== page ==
Those days one of the founder members, Charlie Moore, got so sick that he had to leave the group. He had bronchitis, asthma and emphesymia, and his smoking only made it worse. On the other hand, Lee Hatim (aka Jones) came back, so in 1974 the line-up was Robert Wrightsil, Harold Thomas, David Sanders, Lee Hatim and Sammy Hutchins. Harold: “Lee had had a chance to get over the newness of the Islam. He had been in it for about three or four years. Then we got with Isaac Hayes. That was a big jump from Chips Moman and Willie Mitchell. Isaac had Shaft. He was really hot, plus he was starting a brand new company, Hot Buttered Soul, and he was going to be distributed by ABC Paramount. So we talked to Lee and asked, if he wanted to be a part of this, and he said 'yeah'.”
The group got in touch with Isaac Hayes through mutual friends. Harold: “Eula Jean Rivers, who used to be with the Charmels, was instrumental in helping us get with Isaac. She passed away in September last year. At that time she was hooked in with Isaac. As a matter of fact, she was married to Skip (Charles Pitts), who was the guitar player to Isaac - did the guitar thing on Shaft. Another one was a musician called Mickey Gregory, who was a trumpet player. We had told Mickey that there was a song on one of Isaac's latest albums that didn't have any lyrics in it and we thought that we could write some lyrics to it for him. Mickey took us to the HBS studios and laid it onto the track. At the time Isaac was in Hawaii, but he called Isaac over there and played it to him. Isaac wanted to know, who those guys were, and Mickey told him they were the Masqueraders, and Isaac asked 'the same guys, who did I Ain't Got To Love Nobody Else and I'm Just An Average Guy - I want them guys'. That's how we came to be with Isaac.”
David: “Isaac was a very, very nice person. Isaac played horns - a lot of people don't know that - and he sang bass on a few tracks with us. He also played keyboards.”
Those days for a short spell the force behind the New Drifters in the first half of the 60s, Deano aka Orberdean Deloney, came back to replace Harold Thomas. Harold: “I went to college, and I had to get a couple of my kids off to school. I was also involved in 'The Goals For Dallas' that was a committee, who planned ahead fifteen-twenty years in the future. Deano replaced me, but he's not singing on the Everybody album at all. He only toured on it. After we had recorded the album, Isaac's people wanted to change the agreement and I didn't go along with it. People see Deano's name on the album, but that really was a bad mistake on Hot Buttered Soul's part. They really messed it up. I didn't sue, because I didn't think that was the right way to do it, but I should have, because they would have straightened it out.”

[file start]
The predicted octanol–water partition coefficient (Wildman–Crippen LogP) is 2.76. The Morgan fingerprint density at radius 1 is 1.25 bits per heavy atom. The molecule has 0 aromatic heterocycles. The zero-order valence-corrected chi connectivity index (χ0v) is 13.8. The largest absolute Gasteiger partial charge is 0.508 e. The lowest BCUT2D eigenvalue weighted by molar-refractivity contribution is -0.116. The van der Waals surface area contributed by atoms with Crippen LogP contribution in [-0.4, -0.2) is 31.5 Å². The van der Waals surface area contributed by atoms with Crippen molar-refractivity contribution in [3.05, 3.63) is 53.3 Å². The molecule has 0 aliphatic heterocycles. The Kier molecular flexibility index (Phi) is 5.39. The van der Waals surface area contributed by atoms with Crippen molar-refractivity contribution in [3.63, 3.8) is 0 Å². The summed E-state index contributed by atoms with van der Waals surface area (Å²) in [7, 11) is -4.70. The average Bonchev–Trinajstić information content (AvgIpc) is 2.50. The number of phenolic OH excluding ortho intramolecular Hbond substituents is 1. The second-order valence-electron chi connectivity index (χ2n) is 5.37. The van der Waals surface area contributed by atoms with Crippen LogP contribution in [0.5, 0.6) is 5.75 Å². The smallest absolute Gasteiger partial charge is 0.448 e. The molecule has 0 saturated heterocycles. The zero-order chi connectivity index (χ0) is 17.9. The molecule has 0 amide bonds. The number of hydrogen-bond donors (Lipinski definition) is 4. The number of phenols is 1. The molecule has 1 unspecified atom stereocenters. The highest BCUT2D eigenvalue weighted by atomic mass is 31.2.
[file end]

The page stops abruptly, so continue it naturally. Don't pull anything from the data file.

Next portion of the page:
The first single in '75 was a newly arranged, almost unrecognizable cover of the '62 Shirelles hit (by Bacharach-Davis-Williams), Baby It's You (# 76 - soul). This slowie was backed with an almost inspirational beater called Listen. Harold: “It was our idea to cut Baby It's You. We had been performing it and kinda messing around with it.” Robert: “Lee worked up with the arrangement and all those chords. Actually it was so unlike the song we were doing that we should have gotten writers on it.”
The succeeding album - the very first one since the group was formed eighteen years earlier - Everybody Wanna Live On, was produced and arranged by Isaac, recorded at Hot Buttered Soul recording studio in Memphis and orchestrated by Lester Snell. David: “Lester was a very beautiful person, very spiritual and a very nice family man. As a matter of fact, I see him a lot now, when I'm here in Memphis. He plays in the church, where Harold goes to. A great engineer, too - a lot of people don't know that.”
Rhythm and horns were provided by the Movement, strings and other horns by Memphis Symphony Orchestra and all the songs, except Baby It's You, were written by the Raders. Harold: “We had all contributed to the material that was written for that first album, also Eula Jean Rivers. Instead of putting all six names on each song, Isaac just put the Raders. That was just a short of the Masqueraders. We made a notation with BMI, so that they would know the Raders, too.”


From the lot of nice and catchy movers (Everybody Wanna Live On) and fine harmony ballads (Honest And True) for the next single they picked up a classy ballad titled (Call Me) The Traveling Man (# 32-soul / #101-pop), backed with a dancer called Sweet Sweetning. The third single culled from the album was another quality slowie, Your Sweet Love Is A Blessing, which was flipped by a heavy mid-pacer named Please Don't Try (To Take Me Away To The Sky), but it didn't chart anymore.